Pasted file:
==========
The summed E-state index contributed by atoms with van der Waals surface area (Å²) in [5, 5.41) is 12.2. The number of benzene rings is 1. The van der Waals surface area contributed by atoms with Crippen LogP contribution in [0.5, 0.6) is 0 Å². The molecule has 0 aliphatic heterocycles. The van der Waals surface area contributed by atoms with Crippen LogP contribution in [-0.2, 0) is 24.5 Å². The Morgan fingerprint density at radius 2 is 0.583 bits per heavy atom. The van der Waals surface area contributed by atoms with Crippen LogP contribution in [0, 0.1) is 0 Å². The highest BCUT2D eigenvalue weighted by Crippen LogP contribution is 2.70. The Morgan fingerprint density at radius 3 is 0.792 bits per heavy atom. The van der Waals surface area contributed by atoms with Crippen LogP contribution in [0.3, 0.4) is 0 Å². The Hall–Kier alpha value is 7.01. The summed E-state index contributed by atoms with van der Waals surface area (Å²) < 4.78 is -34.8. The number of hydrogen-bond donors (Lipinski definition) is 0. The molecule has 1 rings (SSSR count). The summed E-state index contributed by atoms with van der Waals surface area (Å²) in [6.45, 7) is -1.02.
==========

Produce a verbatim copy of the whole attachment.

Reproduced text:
The summed E-state index contributed by atoms with van der Waals surface area (Å²) in [5, 5.41) is 12.2. The number of benzene rings is 1. The van der Waals surface area contributed by atoms with Crippen LogP contribution in [0.5, 0.6) is 0 Å². The molecule has 0 aliphatic heterocycles. The van der Waals surface area contributed by atoms with Crippen LogP contribution in [-0.2, 0) is 24.5 Å². The Morgan fingerprint density at radius 2 is 0.583 bits per heavy atom. The van der Waals surface area contributed by atoms with Crippen LogP contribution in [0, 0.1) is 0 Å². The highest BCUT2D eigenvalue weighted by Crippen LogP contribution is 2.70. The Morgan fingerprint density at radius 3 is 0.792 bits per heavy atom. The van der Waals surface area contributed by atoms with Crippen LogP contribution in [0.3, 0.4) is 0 Å². The Hall–Kier alpha value is 7.01. The summed E-state index contributed by atoms with van der Waals surface area (Å²) < 4.78 is -34.8. The number of hydrogen-bond donors (Lipinski definition) is 0. The molecule has 1 rings (SSSR count). The summed E-state index contributed by atoms with van der Waals surface area (Å²) in [6.45, 7) is -1.02.